axil, forming a cylindrical or flabellate group; individual inflorescence a spike on a slen- 
der, short-exserted peduncle. Spikelets sessile, many-flowered; first glume absent or a 
minute scale; second glume 1-nerved, shorter than the first floret; lemmas faintly 3- 
nerved; palea nearly as long as the lemma, 2-keeled; rachilla not disarticulating; anthers 
3; lodicules 2, truncate, vasculated. Pistillate plants: Pistillate inflorescence a cluster of 
stiff, sharp-pointed hornlike bodies, subtended closely by foliage leaves, the horns in- 
terspersed with prominent prophylls; individual horns falcate, cylindrical, hard, 
acerose-pointed, containing several pistils in alternating succession, each sealed within a 
linear cavity in the spongy interior of the horn, the style emerging through a small apical 
ostiole; caryopsis linear, naked within the cavity or accompanied by a small nerveless 
scale. 

The horns have been interpreted as spikelets by Weatherwax (Bull. 
Torrey Club 66:315-325. 1939), but their structure and their aggrega-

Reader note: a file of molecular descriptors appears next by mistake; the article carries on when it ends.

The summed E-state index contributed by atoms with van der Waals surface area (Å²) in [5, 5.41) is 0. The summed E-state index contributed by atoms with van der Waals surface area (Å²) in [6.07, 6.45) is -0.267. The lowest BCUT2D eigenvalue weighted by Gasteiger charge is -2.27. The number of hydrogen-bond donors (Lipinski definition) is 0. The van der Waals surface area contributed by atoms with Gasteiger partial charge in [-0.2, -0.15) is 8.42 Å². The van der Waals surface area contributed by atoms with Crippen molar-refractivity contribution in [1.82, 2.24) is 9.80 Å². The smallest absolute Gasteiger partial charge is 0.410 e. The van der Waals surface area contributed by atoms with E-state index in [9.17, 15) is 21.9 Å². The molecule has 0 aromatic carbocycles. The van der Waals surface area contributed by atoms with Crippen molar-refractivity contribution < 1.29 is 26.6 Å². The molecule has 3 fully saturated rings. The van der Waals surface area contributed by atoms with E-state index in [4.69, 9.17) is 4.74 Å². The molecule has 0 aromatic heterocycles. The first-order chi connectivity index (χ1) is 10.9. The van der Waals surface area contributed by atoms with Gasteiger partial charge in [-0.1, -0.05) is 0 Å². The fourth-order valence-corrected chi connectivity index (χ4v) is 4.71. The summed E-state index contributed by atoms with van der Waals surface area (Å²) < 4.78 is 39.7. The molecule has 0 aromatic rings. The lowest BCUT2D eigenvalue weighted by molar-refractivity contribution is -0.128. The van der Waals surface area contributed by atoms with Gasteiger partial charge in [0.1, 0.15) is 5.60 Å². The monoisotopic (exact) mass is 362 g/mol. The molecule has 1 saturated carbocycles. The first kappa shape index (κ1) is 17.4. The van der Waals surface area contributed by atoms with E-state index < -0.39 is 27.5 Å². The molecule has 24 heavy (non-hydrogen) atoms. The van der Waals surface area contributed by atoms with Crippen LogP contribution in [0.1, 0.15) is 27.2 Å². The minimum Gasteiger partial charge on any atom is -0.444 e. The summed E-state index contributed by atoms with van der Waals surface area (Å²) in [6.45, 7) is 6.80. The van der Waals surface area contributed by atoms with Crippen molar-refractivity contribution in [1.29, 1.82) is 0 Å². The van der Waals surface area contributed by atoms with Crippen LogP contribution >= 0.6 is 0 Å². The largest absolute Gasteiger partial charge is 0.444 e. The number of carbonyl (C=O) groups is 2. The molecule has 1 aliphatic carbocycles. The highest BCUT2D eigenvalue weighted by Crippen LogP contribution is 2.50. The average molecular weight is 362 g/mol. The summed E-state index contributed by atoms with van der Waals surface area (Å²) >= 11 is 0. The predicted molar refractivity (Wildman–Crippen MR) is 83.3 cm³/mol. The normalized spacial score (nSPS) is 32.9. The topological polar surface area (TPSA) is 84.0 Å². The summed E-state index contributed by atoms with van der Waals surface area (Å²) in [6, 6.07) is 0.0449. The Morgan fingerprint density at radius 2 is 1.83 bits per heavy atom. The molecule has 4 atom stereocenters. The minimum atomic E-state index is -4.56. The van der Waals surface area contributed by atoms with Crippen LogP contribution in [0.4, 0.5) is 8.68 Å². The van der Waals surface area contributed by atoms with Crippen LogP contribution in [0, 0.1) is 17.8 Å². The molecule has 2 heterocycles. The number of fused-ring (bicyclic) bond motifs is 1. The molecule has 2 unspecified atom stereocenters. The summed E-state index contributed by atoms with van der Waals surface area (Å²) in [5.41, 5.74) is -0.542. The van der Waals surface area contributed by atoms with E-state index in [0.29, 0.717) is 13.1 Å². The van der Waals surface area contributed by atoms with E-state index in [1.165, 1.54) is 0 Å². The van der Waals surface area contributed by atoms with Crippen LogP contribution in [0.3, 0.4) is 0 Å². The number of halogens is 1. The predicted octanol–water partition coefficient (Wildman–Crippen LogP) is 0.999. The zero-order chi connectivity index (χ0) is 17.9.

tion into prophyllate clusters are so unusual as to make the homology 
dubious. 

Jouvea is a genus of only two species, ranging from Baja California 
to Panama. Because of the highly unusual structures of the female 
inflorescences, the relationship of the genus to others is obscure. Leaf 
anatomy and chromosome size and number indicate that it is 
Chloridoid. (Chloridoideae: Aeluropodeae.) 

KEY TO SPECIES OF Jouvea 

la. Plants of sand dunes on open beaches, forming dense, leafy mounds; stolons thick 
and stiff (often becoming buried in the sand), usually with an erect branch at each 
node; their internodes usually 2-6 cm. long, leaf sheaths covering one-third or more 
of their length; leaf blades persistent J. pilosa 

Ib. Plants of saline mud flats behind the beaches or in estuaries, forming sparse flat 
mats on surface of soil; stolons thin and wiry, not becoming buried; their internodes 
usually 6-10 cm. long, leaf sheaths usually less than one-third as long as internodes, 
the leaf blades usually deciduous from the sheath J. straminea 

Jouvea pilosa (Presl) Scribn., Bull. Torrey Bot. Club 23:143. 1896. 
Brizopyrum pilosum Presl, Rel. Haenk. 1:280. 1830. 

Plants forming mats or mounds on sandy beaches; strongly Stoloniferous, the stolons 
often buried in sand, profusely branching; flowering on branches or raised tips of the 
stolons; culms hollow, glabrous, strongly ridged; nodes yellowish, smooth; leaf sheaths 
keeled, shorter or longer than the internodes, 1-3 cm. long, glabrous except for a cluster